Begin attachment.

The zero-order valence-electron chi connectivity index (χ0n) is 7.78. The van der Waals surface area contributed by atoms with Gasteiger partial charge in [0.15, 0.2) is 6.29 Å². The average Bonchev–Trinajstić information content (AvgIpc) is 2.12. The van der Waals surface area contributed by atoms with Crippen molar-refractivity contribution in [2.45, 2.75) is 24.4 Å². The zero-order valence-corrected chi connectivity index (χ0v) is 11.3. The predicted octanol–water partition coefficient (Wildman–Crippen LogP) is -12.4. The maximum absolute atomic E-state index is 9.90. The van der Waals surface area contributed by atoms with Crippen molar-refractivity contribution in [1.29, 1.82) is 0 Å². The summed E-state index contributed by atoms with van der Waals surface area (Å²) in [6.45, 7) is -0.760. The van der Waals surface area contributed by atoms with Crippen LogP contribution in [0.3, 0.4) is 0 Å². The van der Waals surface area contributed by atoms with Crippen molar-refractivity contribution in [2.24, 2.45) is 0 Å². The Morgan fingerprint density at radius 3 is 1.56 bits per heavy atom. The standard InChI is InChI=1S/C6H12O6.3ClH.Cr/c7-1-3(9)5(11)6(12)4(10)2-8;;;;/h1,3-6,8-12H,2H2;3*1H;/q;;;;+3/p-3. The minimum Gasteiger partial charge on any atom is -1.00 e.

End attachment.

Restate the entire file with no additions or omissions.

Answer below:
The zero-order valence-electron chi connectivity index (χ0n) is 7.78. The van der Waals surface area contributed by atoms with Gasteiger partial charge in [0.15, 0.2) is 6.29 Å². The average Bonchev–Trinajstić information content (AvgIpc) is 2.12. The van der Waals surface area contributed by atoms with Crippen molar-refractivity contribution in [2.45, 2.75) is 24.4 Å². The zero-order valence-corrected chi connectivity index (χ0v) is 11.3. The predicted octanol–water partition coefficient (Wildman–Crippen LogP) is -12.4. The maximum absolute atomic E-state index is 9.90. The van der Waals surface area contributed by atoms with Crippen molar-refractivity contribution in [1.29, 1.82) is 0 Å². The summed E-state index contributed by atoms with van der Waals surface area (Å²) in [6.45, 7) is -0.760. The van der Waals surface area contributed by atoms with Crippen LogP contribution in [0.3, 0.4) is 0 Å². The van der Waals surface area contributed by atoms with Crippen molar-refractivity contribution in [2.24, 2.45) is 0 Å². The Morgan fingerprint density at radius 3 is 1.56 bits per heavy atom. The standard InChI is InChI=1S/C6H12O6.3ClH.Cr/c7-1-3(9)5(11)6(12)4(10)2-8;;;;/h1,3-6,8-12H,2H2;3*1H;/q;;;;+3/p-3. The minimum Gasteiger partial charge on any atom is -1.00 e.